17 Feb, 2016

Competition Commission Published Its Guidance on Individual Exemptions

On 11 February 2016, the Serbian Commission for the Protection of Competition (the “Competition Commission”) published on its official website the Guidance Concerning Requests for Individual Exemption (the “Guidance”).

The overall message the Guidance sends can be seen as a warning that Competition Commission will no longer tolerate delays in notification of restrictive agreements – the deadline for such notification is immediately, otherwise annulment and fines may be incurred.

Namely, the Competition Commission, having in mind frequently asked questions in its everyday practice, concluded that it should provide more detailed information regarding the notifications of restrictive agreements.  In particular, as stated in Guidance, the Commission wants to help undertakings to conduct their regular business operations, which often presupposes conclusion of the restrictive agreements.  In order to help them avoid the possible sanctions for non -compliance with the Serbian Competition Act (the “Competition Act”), the Competition Commission decided to publish the Guidance.

The Guidance addresses four main issues:

  • Definition of a restrictive agreement and its exemption
  • Applicable legal framework
  • Types of agreements for which an exemption may be sought
  • Submission of requests for individual exemption.

In the first section, the Competition Commission explains the concept and the legal regime of the restrictive agreement under the Competition Act distinguishing it from the legal regime of restrictive agreements under the European Union (the “EU”) legislation.  The Competition Commission also recalled that under the Competition Act, the restrictive agreements that are not exempt are forbidden and null.

Regarding the legal framework, the Competition Commission reminds that, in addition to relevant Serbian legislation, the EU law can only be used as an interpretative tool.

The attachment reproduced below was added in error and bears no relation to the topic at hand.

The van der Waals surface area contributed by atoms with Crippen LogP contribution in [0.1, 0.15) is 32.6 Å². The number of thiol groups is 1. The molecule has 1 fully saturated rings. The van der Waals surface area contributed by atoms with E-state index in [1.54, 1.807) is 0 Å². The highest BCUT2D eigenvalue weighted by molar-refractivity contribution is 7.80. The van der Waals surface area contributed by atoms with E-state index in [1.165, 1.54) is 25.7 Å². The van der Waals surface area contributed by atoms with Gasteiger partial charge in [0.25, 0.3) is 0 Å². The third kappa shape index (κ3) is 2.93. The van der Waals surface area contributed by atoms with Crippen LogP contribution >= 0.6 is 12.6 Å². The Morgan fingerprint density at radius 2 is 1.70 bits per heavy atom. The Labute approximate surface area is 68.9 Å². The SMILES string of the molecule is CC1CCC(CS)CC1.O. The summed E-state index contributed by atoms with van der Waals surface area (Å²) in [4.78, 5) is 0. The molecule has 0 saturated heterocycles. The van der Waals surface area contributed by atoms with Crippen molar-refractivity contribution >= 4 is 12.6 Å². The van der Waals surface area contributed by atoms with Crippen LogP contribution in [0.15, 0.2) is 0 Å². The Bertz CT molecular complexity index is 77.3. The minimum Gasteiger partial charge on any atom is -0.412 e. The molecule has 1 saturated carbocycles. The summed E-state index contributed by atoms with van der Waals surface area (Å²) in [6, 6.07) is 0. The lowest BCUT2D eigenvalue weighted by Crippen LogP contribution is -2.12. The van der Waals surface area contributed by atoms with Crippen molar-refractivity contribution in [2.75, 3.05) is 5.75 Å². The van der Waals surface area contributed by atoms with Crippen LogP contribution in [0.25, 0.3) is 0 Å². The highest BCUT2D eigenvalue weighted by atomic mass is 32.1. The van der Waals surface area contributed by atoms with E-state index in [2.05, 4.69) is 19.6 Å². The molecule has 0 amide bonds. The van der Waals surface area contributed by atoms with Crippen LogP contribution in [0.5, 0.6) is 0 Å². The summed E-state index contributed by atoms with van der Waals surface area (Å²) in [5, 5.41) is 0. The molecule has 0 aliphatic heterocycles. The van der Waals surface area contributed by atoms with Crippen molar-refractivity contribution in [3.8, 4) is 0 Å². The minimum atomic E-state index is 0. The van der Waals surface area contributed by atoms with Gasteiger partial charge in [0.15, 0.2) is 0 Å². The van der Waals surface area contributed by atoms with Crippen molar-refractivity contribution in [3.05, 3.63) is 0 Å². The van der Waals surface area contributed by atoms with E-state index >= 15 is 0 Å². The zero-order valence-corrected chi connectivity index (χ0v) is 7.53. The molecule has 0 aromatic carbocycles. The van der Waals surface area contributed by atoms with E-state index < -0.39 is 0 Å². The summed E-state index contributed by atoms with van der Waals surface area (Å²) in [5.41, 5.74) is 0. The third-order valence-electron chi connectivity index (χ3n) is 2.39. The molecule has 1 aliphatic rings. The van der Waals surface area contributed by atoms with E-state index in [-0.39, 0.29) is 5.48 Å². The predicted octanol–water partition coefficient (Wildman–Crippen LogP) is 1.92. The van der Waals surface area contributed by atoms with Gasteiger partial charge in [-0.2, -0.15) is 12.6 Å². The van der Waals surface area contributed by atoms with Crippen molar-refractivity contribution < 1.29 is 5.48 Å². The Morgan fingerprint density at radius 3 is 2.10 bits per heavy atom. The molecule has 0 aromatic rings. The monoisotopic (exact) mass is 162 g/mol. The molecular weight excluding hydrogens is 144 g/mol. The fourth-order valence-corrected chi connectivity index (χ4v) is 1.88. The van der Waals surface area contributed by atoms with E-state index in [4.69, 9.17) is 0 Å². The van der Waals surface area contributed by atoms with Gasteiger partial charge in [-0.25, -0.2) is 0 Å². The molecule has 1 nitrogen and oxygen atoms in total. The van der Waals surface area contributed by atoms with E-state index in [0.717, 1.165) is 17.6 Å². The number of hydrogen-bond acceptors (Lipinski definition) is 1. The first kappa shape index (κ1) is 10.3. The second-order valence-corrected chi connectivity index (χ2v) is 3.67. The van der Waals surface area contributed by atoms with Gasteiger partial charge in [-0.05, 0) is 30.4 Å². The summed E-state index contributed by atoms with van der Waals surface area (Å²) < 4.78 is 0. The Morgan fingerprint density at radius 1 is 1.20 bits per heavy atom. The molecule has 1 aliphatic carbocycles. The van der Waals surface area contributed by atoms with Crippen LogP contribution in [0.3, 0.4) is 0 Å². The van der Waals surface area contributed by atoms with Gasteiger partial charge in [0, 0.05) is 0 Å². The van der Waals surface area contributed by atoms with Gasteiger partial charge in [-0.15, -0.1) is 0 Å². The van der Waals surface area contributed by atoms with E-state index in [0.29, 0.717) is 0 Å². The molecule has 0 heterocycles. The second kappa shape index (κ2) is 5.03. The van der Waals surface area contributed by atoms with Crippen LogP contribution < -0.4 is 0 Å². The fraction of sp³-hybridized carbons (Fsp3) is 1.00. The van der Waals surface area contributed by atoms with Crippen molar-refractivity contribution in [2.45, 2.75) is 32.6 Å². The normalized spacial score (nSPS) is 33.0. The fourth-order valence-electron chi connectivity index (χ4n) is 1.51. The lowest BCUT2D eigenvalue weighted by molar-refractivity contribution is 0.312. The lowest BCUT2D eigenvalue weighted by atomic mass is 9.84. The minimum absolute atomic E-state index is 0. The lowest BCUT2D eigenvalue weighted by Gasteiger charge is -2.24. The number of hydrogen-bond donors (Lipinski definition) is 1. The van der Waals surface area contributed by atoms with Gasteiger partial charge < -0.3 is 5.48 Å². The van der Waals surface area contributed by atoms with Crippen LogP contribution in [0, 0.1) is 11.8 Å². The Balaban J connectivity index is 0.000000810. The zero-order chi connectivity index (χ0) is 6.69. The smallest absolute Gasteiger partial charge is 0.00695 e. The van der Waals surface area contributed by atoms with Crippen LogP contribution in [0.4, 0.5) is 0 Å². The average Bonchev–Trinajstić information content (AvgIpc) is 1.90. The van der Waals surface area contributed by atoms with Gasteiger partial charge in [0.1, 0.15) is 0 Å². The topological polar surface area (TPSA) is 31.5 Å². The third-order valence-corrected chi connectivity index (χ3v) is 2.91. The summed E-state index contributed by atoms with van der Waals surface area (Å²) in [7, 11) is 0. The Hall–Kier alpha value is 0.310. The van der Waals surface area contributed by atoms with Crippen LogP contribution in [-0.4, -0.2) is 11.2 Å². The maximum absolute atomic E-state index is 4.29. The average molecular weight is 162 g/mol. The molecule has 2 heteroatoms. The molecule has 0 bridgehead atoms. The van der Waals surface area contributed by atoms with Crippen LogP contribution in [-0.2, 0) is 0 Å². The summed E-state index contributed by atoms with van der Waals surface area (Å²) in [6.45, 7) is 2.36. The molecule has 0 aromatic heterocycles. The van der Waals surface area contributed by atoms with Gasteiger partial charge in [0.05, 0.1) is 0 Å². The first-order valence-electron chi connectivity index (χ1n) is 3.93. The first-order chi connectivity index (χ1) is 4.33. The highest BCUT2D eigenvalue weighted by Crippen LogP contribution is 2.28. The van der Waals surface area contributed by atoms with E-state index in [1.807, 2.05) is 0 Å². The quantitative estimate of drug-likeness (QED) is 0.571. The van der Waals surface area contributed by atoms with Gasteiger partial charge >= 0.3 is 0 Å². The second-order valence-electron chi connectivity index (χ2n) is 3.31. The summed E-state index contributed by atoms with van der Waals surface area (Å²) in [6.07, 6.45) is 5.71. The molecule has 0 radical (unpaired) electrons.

As far as what can be exempted, the Competition Commission makes it clear that it prefers to see final, signed versions of agreements.  Although applications containing the “contents of an agreement” will be considered and decided upon, since such possibility exists under the applicable legislation, it is recommended that the submitted agreements are as final as possible.

In the final section, the Competition Commission gives some stern warnings and a promise of future help.  Namely, the undertakings and its legal counsels are reminded that restrictive agreements that are not notified immediately run the risk of being found illegal and null, thereto risking the parties to a fine of up to 10% of their annual turnover in Serbia.  Thus, the Competition Commission recommends that suspensory clauses are inserted into potentially restrictive agreements that are going to be notified, to the effect that their validity is suspended pending exemption by the Competition Commission.  This would insulate the parties from liability while their agreement is being assessed.

Last but not least, while rejecting any role as “adviser” or “negotiator” in the parties’ commercial transactions, the Competition Commission promises to issue comprehensive guidelines that will assist undertakings in their “self-assessment” of agreements in the near future.  In the meantime, pending the issuance of such guidelines, undertakings may address the Competition Commission with a request for an opinion or proceed directly to notify a potentially restrictive agreement.

A more in-depth analysis of the practical importance of the Guidance will be provided soon.

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